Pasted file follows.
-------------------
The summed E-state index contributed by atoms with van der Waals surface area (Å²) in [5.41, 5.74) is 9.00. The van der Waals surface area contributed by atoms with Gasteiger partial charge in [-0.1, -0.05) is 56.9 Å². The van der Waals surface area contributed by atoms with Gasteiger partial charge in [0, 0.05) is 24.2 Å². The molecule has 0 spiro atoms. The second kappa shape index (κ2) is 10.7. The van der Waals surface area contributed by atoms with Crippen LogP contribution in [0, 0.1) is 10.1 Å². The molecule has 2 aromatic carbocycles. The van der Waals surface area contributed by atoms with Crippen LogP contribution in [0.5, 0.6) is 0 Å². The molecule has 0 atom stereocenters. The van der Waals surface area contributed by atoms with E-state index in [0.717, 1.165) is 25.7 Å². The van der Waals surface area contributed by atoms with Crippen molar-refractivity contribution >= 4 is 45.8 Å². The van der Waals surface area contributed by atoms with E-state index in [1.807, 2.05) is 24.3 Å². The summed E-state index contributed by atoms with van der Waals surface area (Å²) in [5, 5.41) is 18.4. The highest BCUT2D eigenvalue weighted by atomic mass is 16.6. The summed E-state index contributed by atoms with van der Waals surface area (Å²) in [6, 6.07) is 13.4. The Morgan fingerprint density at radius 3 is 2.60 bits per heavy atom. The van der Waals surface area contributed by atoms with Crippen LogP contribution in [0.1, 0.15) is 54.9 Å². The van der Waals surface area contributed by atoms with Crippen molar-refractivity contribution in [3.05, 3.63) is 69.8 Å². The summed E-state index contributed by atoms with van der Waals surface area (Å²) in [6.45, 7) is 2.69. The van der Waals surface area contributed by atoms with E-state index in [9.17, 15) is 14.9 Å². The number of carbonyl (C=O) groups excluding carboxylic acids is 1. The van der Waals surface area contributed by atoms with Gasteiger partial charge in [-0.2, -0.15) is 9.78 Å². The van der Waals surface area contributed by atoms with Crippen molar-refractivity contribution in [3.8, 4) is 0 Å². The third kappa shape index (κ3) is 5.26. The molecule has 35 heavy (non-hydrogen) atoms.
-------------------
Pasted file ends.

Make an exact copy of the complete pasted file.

The summed E-state index contributed by atoms with van der Waals surface area (Å²) in [5.41, 5.74) is 9.00. The van der Waals surface area contributed by atoms with Gasteiger partial charge in [-0.1, -0.05) is 56.9 Å². The van der Waals surface area contributed by atoms with Gasteiger partial charge in [0, 0.05) is 24.2 Å². The molecule has 0 spiro atoms. The second kappa shape index (κ2) is 10.7. The van der Waals surface area contributed by atoms with Crippen LogP contribution in [0, 0.1) is 10.1 Å². The molecule has 2 aromatic carbocycles. The van der Waals surface area contributed by atoms with Crippen LogP contribution in [0.5, 0.6) is 0 Å². The molecule has 0 atom stereocenters. The van der Waals surface area contributed by atoms with E-state index in [0.717, 1.165) is 25.7 Å². The van der Waals surface area contributed by atoms with Crippen molar-refractivity contribution >= 4 is 45.8 Å². The van der Waals surface area contributed by atoms with E-state index in [1.807, 2.05) is 24.3 Å². The summed E-state index contributed by atoms with van der Waals surface area (Å²) in [5, 5.41) is 18.4. The highest BCUT2D eigenvalue weighted by atomic mass is 16.6. The summed E-state index contributed by atoms with van der Waals surface area (Å²) in [6, 6.07) is 13.4. The Morgan fingerprint density at radius 3 is 2.60 bits per heavy atom. The van der Waals surface area contributed by atoms with Crippen LogP contribution in [0.1, 0.15) is 54.9 Å². The van der Waals surface area contributed by atoms with Crippen molar-refractivity contribution in [3.05, 3.63) is 69.8 Å². The summed E-state index contributed by atoms with van der Waals surface area (Å²) in [6.45, 7) is 2.69. The van der Waals surface area contributed by atoms with E-state index in [9.17, 15) is 14.9 Å². The number of carbonyl (C=O) groups excluding carboxylic acids is 1. The van der Waals surface area contributed by atoms with Gasteiger partial charge in [-0.2, -0.15) is 9.78 Å². The van der Waals surface area contributed by atoms with Crippen molar-refractivity contribution in [3.8, 4) is 0 Å². The third kappa shape index (κ3) is 5.26. The molecule has 35 heavy (non-hydrogen) atoms.